It's nothing apparently to what Miranda has had to endure, and she sets the record straight with a pantomime act that fulfils the masque aspect of the semi-opera. The drama however doesn't really elaborate any further on the contention that "I was exiled. I was raped. I was a child bride", which is all Miranda seems to want to get off her chest. Having stage-managed this little melodrama for attention and revealed to an appalled Anna the true nature of her husband Prospero by whom she is bringing another child into this brave new world, it's all hunky-dory once again when Ferdinand begs forgiveness ('Then pity me, who am your slave / And grant me a reprieve' from O! Fair Cedaria); the presumption being - in the absence of any dramatic credibility or winning way with words - that the beauty of the sentiments expressed in Purcell's music is enough to make everything all right.

And in a way, it almost is. It's clear that there has to be some sort of dramatic compromise made in order to fit the chosen Purcell pieces into a coherent drama, and the suspicion is that the funeral is there to provide a suitable setting for a selection of Purcell's sacred music, the highlight here being the Evening Hymn 'Now that the sun hath veiled his light'. 'Dido's Lament' from Dido and Aeneas, sung here by Anna, does feel rather shoe-horned into the situation, but even in a situation as ludicrous as this the sincerity of the sentiments can't be denied in Miranda's forgiving/recriminating arias to Ferdinand, 'Oh! Lead me to some peaceful gloom' from Bonduca with the lines "What glory can a woman have / To conquer, yet be still a slave" ('woman' substituting 'lover' in the original) and to Prospero 'They tell us that your mighty powers above' from The Indian Queen.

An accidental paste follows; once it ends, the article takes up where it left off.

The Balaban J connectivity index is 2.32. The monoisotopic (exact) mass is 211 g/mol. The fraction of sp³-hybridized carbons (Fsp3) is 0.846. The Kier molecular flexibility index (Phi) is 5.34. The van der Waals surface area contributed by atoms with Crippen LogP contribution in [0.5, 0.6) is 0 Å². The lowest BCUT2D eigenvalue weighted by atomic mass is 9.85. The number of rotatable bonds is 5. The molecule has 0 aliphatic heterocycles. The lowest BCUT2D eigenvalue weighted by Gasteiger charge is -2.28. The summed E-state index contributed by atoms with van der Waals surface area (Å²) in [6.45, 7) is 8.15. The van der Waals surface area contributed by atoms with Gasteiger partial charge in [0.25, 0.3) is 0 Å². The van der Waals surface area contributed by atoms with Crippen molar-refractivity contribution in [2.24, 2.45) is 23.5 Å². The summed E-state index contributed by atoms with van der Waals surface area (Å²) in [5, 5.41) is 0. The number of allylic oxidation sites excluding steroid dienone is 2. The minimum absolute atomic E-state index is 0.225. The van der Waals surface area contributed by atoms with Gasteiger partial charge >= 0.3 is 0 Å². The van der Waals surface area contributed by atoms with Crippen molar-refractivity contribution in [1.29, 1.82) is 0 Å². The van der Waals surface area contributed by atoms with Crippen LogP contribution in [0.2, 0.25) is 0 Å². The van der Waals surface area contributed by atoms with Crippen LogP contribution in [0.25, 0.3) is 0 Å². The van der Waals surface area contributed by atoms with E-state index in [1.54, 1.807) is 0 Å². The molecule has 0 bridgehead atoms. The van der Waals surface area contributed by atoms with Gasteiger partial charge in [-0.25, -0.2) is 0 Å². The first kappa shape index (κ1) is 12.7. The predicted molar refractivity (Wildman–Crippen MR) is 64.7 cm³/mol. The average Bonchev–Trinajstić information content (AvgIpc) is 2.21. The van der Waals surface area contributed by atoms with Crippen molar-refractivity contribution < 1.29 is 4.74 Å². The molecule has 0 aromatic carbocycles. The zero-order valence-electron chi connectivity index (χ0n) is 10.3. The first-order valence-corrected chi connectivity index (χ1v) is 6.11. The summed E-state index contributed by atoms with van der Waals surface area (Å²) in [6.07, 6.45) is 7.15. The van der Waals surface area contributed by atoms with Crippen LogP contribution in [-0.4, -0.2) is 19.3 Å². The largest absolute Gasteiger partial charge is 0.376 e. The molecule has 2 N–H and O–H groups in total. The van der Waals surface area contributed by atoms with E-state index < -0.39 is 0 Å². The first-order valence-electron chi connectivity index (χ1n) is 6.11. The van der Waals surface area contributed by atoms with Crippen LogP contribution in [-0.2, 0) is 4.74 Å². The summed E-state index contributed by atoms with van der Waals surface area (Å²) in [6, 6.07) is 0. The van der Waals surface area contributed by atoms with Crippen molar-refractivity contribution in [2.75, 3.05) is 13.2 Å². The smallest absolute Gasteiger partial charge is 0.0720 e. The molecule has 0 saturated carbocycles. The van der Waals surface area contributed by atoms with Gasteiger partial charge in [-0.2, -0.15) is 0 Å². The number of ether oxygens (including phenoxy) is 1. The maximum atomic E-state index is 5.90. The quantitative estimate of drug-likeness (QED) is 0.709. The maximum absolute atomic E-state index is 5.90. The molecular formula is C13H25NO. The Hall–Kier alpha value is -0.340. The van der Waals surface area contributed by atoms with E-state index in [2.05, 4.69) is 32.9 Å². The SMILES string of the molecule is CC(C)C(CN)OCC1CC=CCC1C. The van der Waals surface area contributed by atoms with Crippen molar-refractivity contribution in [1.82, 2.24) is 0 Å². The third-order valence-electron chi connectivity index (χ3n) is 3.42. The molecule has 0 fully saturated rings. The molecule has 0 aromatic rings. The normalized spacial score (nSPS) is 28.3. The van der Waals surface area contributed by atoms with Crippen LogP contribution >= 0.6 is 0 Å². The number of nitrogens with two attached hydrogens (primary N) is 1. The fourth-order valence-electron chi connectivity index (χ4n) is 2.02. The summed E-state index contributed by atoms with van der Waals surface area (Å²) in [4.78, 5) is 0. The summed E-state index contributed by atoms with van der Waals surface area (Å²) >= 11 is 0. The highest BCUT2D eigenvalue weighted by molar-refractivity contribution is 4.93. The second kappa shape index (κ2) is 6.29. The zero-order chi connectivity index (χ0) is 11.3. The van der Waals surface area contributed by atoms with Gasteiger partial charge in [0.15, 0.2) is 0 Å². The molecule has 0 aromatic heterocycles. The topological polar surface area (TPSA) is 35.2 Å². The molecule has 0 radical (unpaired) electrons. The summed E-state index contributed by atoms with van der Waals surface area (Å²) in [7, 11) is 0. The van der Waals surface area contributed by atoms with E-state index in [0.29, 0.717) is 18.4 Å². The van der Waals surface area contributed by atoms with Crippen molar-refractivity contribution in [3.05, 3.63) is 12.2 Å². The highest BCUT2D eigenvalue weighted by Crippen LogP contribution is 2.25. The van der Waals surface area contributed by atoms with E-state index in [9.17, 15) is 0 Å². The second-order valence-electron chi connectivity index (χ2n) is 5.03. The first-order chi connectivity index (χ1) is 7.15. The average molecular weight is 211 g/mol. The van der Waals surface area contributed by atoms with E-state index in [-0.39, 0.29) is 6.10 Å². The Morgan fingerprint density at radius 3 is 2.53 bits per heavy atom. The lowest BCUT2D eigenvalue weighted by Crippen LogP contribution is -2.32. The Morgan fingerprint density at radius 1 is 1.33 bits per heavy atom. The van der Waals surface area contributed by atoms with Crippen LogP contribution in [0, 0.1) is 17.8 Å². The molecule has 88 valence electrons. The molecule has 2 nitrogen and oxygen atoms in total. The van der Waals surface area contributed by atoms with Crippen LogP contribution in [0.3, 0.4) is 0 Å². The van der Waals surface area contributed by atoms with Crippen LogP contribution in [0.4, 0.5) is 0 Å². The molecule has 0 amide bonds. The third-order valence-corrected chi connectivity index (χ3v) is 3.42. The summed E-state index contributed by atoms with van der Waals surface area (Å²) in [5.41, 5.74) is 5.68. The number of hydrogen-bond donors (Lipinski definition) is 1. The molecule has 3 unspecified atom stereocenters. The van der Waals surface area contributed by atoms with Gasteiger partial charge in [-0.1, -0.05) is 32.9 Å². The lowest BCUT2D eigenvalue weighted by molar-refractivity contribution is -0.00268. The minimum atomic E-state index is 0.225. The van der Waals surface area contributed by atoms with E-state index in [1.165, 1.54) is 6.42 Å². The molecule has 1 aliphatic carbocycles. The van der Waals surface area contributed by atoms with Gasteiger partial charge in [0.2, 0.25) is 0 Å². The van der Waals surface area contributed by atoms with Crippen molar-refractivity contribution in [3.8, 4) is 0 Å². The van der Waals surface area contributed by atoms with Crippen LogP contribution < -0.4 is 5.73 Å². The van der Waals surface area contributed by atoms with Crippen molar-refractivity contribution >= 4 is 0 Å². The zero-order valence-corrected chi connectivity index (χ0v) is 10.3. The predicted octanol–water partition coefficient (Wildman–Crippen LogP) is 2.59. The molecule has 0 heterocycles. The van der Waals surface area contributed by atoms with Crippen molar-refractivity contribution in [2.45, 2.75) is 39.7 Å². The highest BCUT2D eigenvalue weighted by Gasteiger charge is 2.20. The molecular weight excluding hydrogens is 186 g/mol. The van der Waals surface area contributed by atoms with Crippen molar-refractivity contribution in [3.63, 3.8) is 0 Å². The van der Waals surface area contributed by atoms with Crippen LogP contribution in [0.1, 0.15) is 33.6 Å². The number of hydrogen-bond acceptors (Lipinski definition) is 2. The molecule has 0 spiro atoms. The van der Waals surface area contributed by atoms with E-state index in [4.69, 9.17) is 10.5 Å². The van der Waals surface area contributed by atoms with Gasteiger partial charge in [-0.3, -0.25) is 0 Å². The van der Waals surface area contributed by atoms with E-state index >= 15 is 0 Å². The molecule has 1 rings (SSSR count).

The singers do their best to put some dramatic feeling into this, but there's not much for them to do as Miranda and Anna look sad and angry and take out their frustrations on Prospero and Ferdinand, who look embarrassed and ashamed. And that really sums up the very limited ambitions of Miranda, emasculating or reducing Shakespeare's achievements in The Tempest down to a one-way protest of anger and recrimination by women against men. Despite being shoehorned into such a situation, the beauty of Purcell's composition and sentiments still comes through in a way that makes Miranda more successful as a musical piece than a dramatic one.

Kate Lindsey obviously has the biggest say and platform here as Miranda and is excellent, firm and clear of voice if somewhat driven to over-expression by the drama. Katherine Watson also makes a good impression, but again the context of Dido's Lament doesn't perhaps permit its best expression. Allan Clayton and Henry Waddington have thankless roles (the brutes!) which they nonetheless sing well and are at least better fitted to their roles than Marc Mauillon's strained priest. Aksel Rykkvin's Anthony is worthy of a mention for a lovely performance of An Evening Hymn: 'Now that the sun hath veiled his light'.  Despite my reservations about the libretto and direction, the qualities of Purcell's music and the performances here under the direction of Raphaël Pichon brought me back to watch this for a repeat viewing - much like Trauernacht - so there are certainly pleasures to be found here.

Links: L'Opéra Comique, ARTE Concert